• This is the / forest prim- / eval. The /
    murmuring / pines and the

19
  • Each of the units (an iamb, a troch, an anapest)
    is called a foot.
  • feet come in groups of
  • Mono, di, tri, tetra, penta, hexa, hepta, octa...
  • For example, one iambic foot is 2 syllables. If
    a line has 10 syllables and they are all arranged
    in iambic units, then the line has 5 feet. This
    would be an example of IAMBIC PENTAMETER.
  • If you have 9 syllables of dactylic feet (3
    syllables per foot), you would have dactylic
    trimeter.
  • What meter would you have if you had
  • 8 syllables of spondaic?
  • Spondaic tetrameter
  • 16 syllables of trochaic?
  • Trochaic octameter

20
Form in poetry
  • Form, in poetry, can be understood as the
    physical structure of the poem the length of the
    lines, their rhythms, their system of rhymes and
    repetition.
  • In this sense, it is normally reserved for the
    type of poem where these features have been
    shaped into a familiar pattern.
  • The familiar patterns (forms) include RHYME
    SCHEME, and RHYTHM.
  • Not so obvious patterns (form) in poetry include
  • acrostic poems- use the first letters of each
    line to spell out a word or phrase
  • Cento- A poem consisting only of lines from other
    poems.
  • Sight poems- where the poem literally creates an
    image

21
Form continued
  • Examples of poems that rely on form
  • Sonnet (14 lines of iambic pentameter with a set
    rhyme scheme)
  • Sestina (39 lines, with a set of lines per
    stanza, and rhyme scheme)
  • Villanelle (19 lines, 5 tercets and one quatrain)
  • blank verse (unrhymed iambic pentameter)

22
  • Rhyme Scheme- the pattern of rhyme between lines
    of a poem or song.
  • The following stanza has a rhyme scheme of ABAB.
  • Bid me to weep, and I will weep (A)
  • While I have eyes to see (B)
  • And having none, and yet I will keep (A)
  • A heart to weep for thee. (B)

23
Focus on Allusion and hyperbole
24
Allusion
  • Allusion a figure of speech that makes a
    reference to, or representation of, people,
    places, events, literary work, myths, or works of
    art, either directly or by implication.
  • Examples
  • Barack Obama "I was not born in a manger. I was
    actually born on Krypton and sent here by my
    father, Jor-el, to save the Planet Earth.
  • The girl's love of sweets was her Achilles heel
  • I thought the software would be useful, but it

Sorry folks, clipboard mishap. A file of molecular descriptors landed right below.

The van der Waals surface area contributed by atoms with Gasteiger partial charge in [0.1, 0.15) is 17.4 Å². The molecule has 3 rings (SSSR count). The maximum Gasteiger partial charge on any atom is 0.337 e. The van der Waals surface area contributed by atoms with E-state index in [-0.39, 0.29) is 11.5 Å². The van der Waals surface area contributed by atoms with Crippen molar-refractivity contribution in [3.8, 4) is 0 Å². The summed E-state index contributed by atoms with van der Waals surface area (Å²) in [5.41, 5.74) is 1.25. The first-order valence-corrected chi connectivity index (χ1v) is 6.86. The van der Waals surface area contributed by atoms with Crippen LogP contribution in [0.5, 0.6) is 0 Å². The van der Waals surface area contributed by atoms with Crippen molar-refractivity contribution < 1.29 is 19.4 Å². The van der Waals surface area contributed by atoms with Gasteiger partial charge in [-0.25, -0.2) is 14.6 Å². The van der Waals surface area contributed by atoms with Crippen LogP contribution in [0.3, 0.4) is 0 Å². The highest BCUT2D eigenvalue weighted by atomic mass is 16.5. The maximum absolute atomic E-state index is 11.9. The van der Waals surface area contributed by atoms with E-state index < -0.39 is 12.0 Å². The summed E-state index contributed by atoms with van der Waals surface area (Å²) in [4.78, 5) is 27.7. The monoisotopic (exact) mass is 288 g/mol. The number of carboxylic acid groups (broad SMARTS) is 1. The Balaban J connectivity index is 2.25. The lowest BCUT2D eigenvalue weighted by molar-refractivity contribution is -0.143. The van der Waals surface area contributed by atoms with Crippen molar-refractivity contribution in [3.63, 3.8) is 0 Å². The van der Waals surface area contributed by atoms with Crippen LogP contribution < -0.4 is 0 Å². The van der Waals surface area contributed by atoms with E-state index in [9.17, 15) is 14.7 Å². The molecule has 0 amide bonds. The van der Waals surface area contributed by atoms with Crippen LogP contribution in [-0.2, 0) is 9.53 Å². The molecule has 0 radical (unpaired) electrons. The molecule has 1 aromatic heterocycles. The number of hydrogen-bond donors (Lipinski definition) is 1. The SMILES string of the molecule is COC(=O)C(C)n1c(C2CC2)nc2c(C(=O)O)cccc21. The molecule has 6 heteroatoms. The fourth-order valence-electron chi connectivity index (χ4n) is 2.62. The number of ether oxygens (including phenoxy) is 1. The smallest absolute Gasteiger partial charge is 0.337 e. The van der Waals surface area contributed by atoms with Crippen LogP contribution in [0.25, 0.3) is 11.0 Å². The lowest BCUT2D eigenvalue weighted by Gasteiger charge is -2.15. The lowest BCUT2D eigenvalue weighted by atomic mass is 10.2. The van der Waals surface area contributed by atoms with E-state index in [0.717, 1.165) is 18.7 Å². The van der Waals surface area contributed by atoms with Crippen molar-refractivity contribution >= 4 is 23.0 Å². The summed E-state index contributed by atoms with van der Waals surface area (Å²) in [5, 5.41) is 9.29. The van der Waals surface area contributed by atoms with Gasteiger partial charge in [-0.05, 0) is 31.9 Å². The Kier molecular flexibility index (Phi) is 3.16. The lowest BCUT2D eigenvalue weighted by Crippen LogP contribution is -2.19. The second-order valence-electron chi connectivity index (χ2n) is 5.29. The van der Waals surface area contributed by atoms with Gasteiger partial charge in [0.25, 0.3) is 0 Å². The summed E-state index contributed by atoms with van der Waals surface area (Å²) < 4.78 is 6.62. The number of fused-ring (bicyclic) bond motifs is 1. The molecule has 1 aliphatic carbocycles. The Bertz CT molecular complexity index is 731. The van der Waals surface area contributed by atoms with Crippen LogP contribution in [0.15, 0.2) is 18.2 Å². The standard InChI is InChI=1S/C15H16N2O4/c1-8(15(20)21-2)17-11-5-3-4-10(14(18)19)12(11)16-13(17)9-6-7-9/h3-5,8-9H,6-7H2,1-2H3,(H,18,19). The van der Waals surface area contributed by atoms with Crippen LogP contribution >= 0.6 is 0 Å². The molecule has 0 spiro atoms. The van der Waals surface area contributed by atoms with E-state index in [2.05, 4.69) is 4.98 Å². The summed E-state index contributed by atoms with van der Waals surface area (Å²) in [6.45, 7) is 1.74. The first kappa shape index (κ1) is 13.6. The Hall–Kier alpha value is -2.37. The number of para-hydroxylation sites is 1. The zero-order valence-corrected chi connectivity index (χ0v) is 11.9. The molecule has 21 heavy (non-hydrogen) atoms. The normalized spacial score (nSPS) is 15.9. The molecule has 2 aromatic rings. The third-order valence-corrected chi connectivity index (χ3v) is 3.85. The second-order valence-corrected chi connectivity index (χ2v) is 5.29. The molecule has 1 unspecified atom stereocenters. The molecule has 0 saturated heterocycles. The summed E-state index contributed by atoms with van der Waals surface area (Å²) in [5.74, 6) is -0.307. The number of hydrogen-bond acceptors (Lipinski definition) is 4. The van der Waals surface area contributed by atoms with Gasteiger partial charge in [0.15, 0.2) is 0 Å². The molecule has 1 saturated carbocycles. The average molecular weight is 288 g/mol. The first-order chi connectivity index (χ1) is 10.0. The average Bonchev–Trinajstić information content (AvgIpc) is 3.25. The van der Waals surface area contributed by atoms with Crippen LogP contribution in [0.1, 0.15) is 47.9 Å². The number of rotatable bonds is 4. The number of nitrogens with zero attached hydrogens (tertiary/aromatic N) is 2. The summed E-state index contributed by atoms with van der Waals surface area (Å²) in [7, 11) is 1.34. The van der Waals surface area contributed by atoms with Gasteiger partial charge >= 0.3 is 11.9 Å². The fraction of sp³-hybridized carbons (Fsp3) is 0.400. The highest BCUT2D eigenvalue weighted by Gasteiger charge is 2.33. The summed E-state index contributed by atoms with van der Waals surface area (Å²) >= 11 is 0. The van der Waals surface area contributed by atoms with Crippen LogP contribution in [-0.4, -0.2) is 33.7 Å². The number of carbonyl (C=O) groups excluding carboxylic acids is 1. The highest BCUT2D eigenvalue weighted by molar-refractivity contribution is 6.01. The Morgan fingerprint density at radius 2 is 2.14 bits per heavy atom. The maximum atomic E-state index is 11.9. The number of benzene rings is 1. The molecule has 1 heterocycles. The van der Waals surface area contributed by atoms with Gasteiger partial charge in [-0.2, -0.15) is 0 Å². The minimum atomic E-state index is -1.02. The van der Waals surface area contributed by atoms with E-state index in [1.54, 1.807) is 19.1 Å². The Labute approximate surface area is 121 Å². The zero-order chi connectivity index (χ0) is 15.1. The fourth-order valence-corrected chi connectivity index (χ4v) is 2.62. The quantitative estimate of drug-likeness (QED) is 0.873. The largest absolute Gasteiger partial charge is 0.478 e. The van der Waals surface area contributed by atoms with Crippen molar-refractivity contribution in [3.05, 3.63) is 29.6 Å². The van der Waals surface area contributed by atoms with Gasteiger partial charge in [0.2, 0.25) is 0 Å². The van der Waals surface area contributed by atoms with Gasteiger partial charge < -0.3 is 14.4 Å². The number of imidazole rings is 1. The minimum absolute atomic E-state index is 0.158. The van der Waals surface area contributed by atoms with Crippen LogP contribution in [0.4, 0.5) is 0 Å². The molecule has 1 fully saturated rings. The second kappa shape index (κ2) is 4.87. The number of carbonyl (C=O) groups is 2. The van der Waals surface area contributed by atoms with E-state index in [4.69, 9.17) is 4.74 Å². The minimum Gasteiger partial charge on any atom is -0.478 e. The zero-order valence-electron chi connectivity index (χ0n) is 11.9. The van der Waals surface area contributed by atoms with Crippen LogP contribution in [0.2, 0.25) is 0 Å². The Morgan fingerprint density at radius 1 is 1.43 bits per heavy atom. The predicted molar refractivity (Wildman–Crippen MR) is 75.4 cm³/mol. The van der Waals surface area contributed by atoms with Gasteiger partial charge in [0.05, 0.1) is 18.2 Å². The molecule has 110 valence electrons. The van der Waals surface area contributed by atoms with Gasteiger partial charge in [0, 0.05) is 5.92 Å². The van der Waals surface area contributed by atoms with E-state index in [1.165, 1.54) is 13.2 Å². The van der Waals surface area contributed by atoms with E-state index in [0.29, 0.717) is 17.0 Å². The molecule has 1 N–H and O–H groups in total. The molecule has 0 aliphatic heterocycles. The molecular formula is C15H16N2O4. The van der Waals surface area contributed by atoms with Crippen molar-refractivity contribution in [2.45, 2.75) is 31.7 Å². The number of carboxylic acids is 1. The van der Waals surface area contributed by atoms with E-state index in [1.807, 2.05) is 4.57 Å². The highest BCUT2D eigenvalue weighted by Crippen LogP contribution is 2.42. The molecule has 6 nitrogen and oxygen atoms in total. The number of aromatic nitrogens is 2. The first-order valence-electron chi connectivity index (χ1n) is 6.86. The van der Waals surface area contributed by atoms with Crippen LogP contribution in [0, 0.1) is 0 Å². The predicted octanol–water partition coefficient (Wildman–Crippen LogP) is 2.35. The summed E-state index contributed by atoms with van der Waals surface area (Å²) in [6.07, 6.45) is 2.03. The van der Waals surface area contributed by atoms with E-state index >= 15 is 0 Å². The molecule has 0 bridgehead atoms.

was a Trojan Horse.

25
Hyperbole
  • is the use of exaggeration as a rhetorical device
    or figure of speech
  • It may be used to evoke strong feelings or to
    create a strong impression, but is not meant to
    be taken literally.
  • Examples
  • "Here once the embattled farmers stood And fired
    the shot heard round the world." Ralph Waldo
    Emerson, The Concord Hymn
  • "Will all great Neptune's ocean wash this
    blood Clean from my hand? No. This my hand will
    rather The multitudinous seas incarnadine, Making
    the green one red." William Shakespeare, Act II,
    Scene II of Macbeth

26
  • Watch for examples of allusion and hyperbole!
  • http//www.youtube.com/watch?vl3w2MTXBebgfeature
    related
  • http//www.youtube.com/watch?vzn7-fVtT16k
  • http//www.youtube.com/watch?vAeNYDwbm9qwfeature
    fvwrel
  • http//www.youtube.com/watch?v1_hKLfTKU5Yfeature
    relmfu

27
Focus on Simile, Metaphor, and Alliteration
28
Alliteration
  • What a series of words in proximity have the
    same first consonant sound
  • Why adds an interesting aesthetic touch, can
    speed up the pace of a poem, and retrieves
    similar sounding words and phrases from a
    person's memory, making it a useful tool for
    poetry comprehension and memorization.
  • Examples Tim took tons of tools to make toys
    for tots.

29
Simile
  • What a figure of speech that directly compares
    two different things, usually by employing the
    words like or as
  • Unlike a metaphor, a simile can be as precise as
    the user needs it to be, to explicitly predicate
    a single feature of a target or to vaguely
    predicate an under-determined and open-ended body
    of features
  • Why to explain, to express emotion, to make
    writing more vivid and entertaining
  • Example
  • My passion is as mustard strong I sit all sober
    sad Drunk as a piper all day long, Or like a
    March-hare mad.

30
Metaphor
  • What a word or phrase literally denoting one
    kind of object or idea is used in place of
    another to suggest a likeness
  • Why used to encourage the reader to draw a
    comparison between two seemingly unrelated
    things, and find similarities between them
  • Examples
  • Drowning in money
  • One Direction is chicken soup for my soul.

31
Im Bad
  • In the song Im Bad LLCool J uses poetic
    devices to add impact and effect.
  • Find examples of
  • Allusion
  • Hyperbole
  • Alliteration
  • Simile/metaphor
  • http//www.youtube.com/watch?voVDfyc2lh4Q

32
Personification
  • Personification- an inanimate object or
    abstraction is given human qualities or
    abilities.
  • Examples
  • The wind stood up and gave a shout
  • Unseen, in the background, Fate was quietly
    slipping the lead into the boxing gloves
  • Fear knocked on the door. Faith answered.

33
  • Onomatopoeia- is a word that imitates or suggests
    the source of the sound that it describes
  • Examples
  • Oink, squeek, ding, snap, crack